A single status of ‘worker’ for all but the genuinely self-employed should be created, says the Labour Party.
The party today announced a proposal for a single status of worker to replace three existing employment categories – employee, worker and dependent contractor (ie not genuinely self employed) – and would effectively end insecure gig economy employment.
We need a new deal for working people. Labour would ensure that all work balances the flexibility workers want with the security they deserve” – Andy McDonald MP
It would remove qualifying periods for basic rights and protections to give workers day one rights in the job.
All workers would receive rights and protections including statutory sick pay (SSP), national minimum wage entitlement, holiday pay, paid parental leave, and protection against unfair dismissal.
Alongside Labour’s pre-existing commitment to extend SSP to the self-employed, this would make 6.1 million additional working people eligible to claim SSP.
The party said that its proposal would put an end to myriad legal cases over workers’ rights involving companies in the gig economy, such as Uber and Deliveroo.
Gig economy cases
Andy McDonald MP, Labour’s shadow employment rights and protections secretary, said frontline workers who had kept the UK going during the Covid-19 crisis would benefit from the plan. He said: “Millions of workers are in insecure employment with low pay and few rights and protections, particularly key workers whose efforts got the country through the pandemic.
“A lack of basic rights and protections forces working people into poverty and insecurity. This is terrible for working people, damaging for the economy, and as we have seen throughout the pandemic, devastating for public health.
“We need a new deal for working people. Labour would ensure that all work balances the flexibility workers want with the security they deserve.”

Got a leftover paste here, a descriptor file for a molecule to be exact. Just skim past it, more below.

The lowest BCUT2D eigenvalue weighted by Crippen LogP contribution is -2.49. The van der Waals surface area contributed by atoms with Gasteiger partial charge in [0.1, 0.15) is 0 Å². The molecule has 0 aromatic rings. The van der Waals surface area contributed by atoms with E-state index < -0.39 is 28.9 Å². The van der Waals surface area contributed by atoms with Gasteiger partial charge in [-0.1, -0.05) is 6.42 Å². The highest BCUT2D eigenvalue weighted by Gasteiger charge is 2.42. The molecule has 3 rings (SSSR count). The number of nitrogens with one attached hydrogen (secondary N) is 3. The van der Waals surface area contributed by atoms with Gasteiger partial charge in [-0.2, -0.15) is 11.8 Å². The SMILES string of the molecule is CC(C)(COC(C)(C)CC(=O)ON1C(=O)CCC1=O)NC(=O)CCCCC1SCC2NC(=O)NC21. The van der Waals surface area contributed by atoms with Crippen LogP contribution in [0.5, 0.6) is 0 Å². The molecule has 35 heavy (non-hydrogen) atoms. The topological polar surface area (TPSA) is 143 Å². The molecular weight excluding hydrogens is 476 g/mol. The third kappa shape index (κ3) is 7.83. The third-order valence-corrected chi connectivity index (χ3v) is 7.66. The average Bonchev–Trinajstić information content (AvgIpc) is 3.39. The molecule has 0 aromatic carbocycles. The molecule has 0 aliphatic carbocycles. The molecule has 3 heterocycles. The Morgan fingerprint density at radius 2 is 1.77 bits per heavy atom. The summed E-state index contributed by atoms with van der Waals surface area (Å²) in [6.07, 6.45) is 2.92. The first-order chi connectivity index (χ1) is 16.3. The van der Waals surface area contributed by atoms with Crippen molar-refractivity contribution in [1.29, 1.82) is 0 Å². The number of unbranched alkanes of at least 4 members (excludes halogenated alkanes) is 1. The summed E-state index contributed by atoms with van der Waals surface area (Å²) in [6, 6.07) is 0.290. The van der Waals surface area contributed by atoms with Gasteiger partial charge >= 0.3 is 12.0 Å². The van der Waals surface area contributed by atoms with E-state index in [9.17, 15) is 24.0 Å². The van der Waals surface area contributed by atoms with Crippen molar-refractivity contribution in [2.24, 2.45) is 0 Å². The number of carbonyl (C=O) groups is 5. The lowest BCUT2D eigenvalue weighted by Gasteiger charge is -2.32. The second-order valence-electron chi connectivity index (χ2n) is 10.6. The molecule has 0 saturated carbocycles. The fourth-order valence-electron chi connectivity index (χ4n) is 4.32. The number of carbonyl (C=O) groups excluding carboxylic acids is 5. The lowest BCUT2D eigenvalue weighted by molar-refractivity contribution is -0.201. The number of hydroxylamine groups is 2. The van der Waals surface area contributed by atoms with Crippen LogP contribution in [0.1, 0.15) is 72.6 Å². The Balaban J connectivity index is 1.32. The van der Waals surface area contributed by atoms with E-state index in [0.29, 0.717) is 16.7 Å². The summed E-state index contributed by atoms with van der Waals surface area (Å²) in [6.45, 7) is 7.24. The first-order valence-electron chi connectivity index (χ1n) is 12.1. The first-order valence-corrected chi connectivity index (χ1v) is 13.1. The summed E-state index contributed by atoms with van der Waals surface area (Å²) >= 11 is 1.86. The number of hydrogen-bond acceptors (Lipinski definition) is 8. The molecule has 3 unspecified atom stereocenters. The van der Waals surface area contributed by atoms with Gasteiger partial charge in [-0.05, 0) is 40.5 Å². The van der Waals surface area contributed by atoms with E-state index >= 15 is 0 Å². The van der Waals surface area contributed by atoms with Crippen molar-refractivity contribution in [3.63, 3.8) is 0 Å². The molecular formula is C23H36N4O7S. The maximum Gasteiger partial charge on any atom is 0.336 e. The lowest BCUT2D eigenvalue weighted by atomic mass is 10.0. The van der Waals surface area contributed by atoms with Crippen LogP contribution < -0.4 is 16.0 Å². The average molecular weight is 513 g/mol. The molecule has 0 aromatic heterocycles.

Labour leader Keir Starmer will be launching a series of proposals under the party’s “new deal for working people” this week.
This is likely to include a minimum wage of at least £10 an hour, a guarantee of work or training for young people and a buy-British approach, designed to use government procurement to support employment.
As he announced the programme, Starmer – highlighting the fact that his mother was a nurse and his father a toolmaker – said that as the economy emerged from the Covid crisis a new suite of policies was essential.
He said: “It often feels remote when politicians talk about this thing called the economy, but our economy is just the sum total of the work of the British people. If we create good work for everyone, we will all benefit. With Labour, we can make Britain the best place to work.”
Dave Chaplin, CEO of freelancers and contractors’ website ContractorCalculator, welcomed the proposals. He said: “The Labour proposals are admirable and it could finally put a stop to the zero-rights employment models that have emerged in the flexible workforce that are facilitated by quasi-employment models designed to circumvent the need of corporations to give workers their deserved rights.
“At the lower end of the pay scale, vulnerable workers have little, if any, bargaining power and are given a Hobson’s choice to either accept poor working conditions with few rights or get no work at all. This has to stop.
“But, we must also protect both parties in situations where they have entered into a relationship of self-employment in good faith. Neither should be able to change their mind later causing costly litigation. Also, the taxman’s IR35 legislation should be abolished to remove the uncertainty in the sector which is currently causing mayhem in the market, and pushing workers into unregulated tax avoidance schemes.
“Governments have been consulting on this topic for a decade, and nothing has yet changed. This is a bold and ambitious policy by Labour, who will first need to get into power.”
Employment status expert reacts to Labour’s proposal for single worker status
Another contractor services firm, Qdos, said granting vulnerable workers employment rights from day one would be a “smart, sensible move”. But, said its chief executive Seb Maley, “proposals like this require careful thought and I urge caution. First and foremost, they must not impair the genuinely self-employed, most of whom do not want employment rights. These people want to retain the freedom that comes with working independently”.
Maley added that tax implications needed to be clarified. “Right now, many gig economy workers, for example, are classed as ‘workers’ but still pay tax as a self-employed person. How this would work if Labour’s proposals materialised remains to be seen and could have major implications, not just for the individual but the companies that engage them.”